They did not trust in vain!

Then on Sunday the campers were called to live their faith by singing some of their songs after the noon Mass:

Tuesday, June 24, 2014

Camp Invention

It didn't take long to realize that Camp Invention
 is about being very "hands on" and ...

 ... dreaming.

Monday, June 23, 2014

Weird Animals

At Vacation Bible School last week, campers learned that even though some animals were made kind of weird, they were made for a purpose.

In the same way, we know that we were designed by God for a purpose, even when we feel different or don't seem to fit in.

Sunday, June 22, 2014

Happy 750th Anniversary

It was 750 years ago that Pope Urban IV issued the papal bull "Transiturus," which established the Feast of Corpus Christi as a universal feast of the Church. He then asked the leading theologians of the day, St. Thomas Aquinas and St. Bonaventure, to compose the official prayers for this feast. After casting lots, St. Thomas Aquinas presented first. With tears of joy, St. Bonaventure was so impressed that he threw his composition into a fireplace and insisted that what St Thomas Aquinas' composition be used -- and it is.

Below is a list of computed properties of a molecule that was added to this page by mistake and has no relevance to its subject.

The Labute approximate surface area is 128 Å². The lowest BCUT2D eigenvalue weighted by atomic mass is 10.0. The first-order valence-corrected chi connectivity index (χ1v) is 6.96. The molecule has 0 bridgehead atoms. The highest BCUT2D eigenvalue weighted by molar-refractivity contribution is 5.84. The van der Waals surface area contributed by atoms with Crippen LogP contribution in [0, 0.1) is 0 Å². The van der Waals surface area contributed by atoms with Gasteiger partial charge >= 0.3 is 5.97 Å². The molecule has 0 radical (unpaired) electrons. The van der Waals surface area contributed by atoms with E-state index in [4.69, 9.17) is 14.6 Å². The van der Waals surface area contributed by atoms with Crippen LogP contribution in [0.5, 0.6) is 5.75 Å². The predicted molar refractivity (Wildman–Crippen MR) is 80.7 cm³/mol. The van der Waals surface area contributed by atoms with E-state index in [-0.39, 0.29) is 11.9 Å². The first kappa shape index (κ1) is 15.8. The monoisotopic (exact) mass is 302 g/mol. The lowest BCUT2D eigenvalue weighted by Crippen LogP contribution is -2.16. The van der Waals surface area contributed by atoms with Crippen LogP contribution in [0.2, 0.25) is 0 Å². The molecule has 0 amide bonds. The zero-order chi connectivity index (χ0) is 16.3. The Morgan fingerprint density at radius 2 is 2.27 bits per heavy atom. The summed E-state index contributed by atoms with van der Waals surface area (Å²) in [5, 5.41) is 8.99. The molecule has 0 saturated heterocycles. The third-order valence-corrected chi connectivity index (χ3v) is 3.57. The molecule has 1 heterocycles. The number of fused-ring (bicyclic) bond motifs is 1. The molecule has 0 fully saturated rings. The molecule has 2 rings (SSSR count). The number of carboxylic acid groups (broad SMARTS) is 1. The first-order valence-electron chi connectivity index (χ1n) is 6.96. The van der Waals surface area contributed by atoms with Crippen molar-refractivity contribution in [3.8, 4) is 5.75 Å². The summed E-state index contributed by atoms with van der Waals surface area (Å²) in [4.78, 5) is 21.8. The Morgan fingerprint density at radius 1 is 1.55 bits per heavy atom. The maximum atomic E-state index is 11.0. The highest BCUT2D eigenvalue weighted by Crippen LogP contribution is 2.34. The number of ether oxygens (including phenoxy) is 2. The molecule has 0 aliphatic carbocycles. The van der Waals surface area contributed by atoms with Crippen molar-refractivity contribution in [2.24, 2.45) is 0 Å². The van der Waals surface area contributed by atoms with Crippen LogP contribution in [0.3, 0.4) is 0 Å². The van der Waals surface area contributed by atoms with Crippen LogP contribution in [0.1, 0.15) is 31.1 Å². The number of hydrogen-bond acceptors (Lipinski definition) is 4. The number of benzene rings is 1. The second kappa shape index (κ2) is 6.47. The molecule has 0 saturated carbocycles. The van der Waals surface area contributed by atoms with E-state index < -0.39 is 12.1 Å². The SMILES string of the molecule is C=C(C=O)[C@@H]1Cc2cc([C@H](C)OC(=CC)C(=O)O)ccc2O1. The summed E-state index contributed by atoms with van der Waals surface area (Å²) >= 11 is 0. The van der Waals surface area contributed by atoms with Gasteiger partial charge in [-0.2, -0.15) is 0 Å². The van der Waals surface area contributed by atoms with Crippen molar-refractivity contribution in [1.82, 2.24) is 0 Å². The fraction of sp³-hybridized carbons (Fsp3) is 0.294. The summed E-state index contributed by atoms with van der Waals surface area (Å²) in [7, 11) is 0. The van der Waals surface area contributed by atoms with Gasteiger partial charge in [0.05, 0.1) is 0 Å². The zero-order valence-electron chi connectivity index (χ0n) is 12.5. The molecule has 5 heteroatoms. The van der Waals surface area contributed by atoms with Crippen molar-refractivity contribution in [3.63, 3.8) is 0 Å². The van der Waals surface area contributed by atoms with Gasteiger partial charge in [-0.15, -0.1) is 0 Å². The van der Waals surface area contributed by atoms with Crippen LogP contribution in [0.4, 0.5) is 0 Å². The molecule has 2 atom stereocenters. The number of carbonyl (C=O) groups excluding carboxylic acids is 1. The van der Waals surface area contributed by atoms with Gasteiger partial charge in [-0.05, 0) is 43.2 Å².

Today Pope Francis said:

"Whenever we participate in the Holy Mass and we eat the body of Christ, the presence of Jesus and the Holy Spirit works within us, it shapes our hearts, it communicates inner attitudes that transform within us into modes of behavior according to the Gospel. ... I would like to highlight these two things: the measure of God's love is to love without measure, our life with the love of Jesus; by receiving the Eucharist we make ourselves a gift just as Jesus was."

Saturday, June 21, 2014

A Big Change

Mrs. Thome & Mrs. Long
After thirteen years, Judy Thome is retiring from being the Religious Formation Director. In her time she has worked with 5 Youth Ministers, 5 secretaries, 4 principals and 2 pastors. She has been steady in the midst of much change.

Fr. Damian wrote in our bulletin: